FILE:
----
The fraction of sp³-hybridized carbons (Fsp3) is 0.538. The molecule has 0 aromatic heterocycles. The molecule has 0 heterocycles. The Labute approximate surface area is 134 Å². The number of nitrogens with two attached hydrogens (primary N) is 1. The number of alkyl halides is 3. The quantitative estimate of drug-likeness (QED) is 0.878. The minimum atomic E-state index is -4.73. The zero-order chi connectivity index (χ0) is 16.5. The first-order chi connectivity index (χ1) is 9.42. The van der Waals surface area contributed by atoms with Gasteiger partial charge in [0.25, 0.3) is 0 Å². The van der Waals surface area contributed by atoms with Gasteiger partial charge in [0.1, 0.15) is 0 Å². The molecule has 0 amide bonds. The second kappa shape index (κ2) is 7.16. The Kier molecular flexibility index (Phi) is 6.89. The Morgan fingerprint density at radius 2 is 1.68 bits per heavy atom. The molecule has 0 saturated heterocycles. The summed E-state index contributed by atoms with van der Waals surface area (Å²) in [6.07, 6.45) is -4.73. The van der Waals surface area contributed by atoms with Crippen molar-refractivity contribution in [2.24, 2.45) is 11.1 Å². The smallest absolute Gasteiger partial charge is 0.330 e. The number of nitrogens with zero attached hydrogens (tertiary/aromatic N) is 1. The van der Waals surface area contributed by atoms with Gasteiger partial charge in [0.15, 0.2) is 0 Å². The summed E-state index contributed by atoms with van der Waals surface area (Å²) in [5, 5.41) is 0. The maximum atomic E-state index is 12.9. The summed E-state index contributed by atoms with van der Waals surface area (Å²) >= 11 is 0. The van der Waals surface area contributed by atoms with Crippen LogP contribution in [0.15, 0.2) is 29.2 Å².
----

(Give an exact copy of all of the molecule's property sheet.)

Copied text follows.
The fraction of sp³-hybridized carbons (Fsp3) is 0.538. The molecule has 0 aromatic heterocycles. The molecule has 0 heterocycles. The Labute approximate surface area is 134 Å². The number of nitrogens with two attached hydrogens (primary N) is 1. The number of alkyl halides is 3. The quantitative estimate of drug-likeness (QED) is 0.878. The minimum atomic E-state index is -4.73. The zero-order chi connectivity index (χ0) is 16.5. The first-order chi connectivity index (χ1) is 9.42. The van der Waals surface area contributed by atoms with Gasteiger partial charge in [0.25, 0.3) is 0 Å². The van der Waals surface area contributed by atoms with Gasteiger partial charge in [0.1, 0.15) is 0 Å². The molecule has 0 amide bonds. The second kappa shape index (κ2) is 7.16. The Kier molecular flexibility index (Phi) is 6.89. The Morgan fingerprint density at radius 2 is 1.68 bits per heavy atom. The molecule has 0 saturated heterocycles. The summed E-state index contributed by atoms with van der Waals surface area (Å²) in [6.07, 6.45) is -4.73. The van der Waals surface area contributed by atoms with Crippen molar-refractivity contribution in [2.24, 2.45) is 11.1 Å². The smallest absolute Gasteiger partial charge is 0.330 e. The number of nitrogens with zero attached hydrogens (tertiary/aromatic N) is 1. The van der Waals surface area contributed by atoms with Gasteiger partial charge in [0.15, 0.2) is 0 Å². The summed E-state index contributed by atoms with van der Waals surface area (Å²) in [5, 5.41) is 0. The maximum atomic E-state index is 12.9. The summed E-state index contributed by atoms with van der Waals surface area (Å²) >= 11 is 0. The van der Waals surface area contributed by atoms with Crippen LogP contribution in [0.15, 0.2) is 29.2 Å².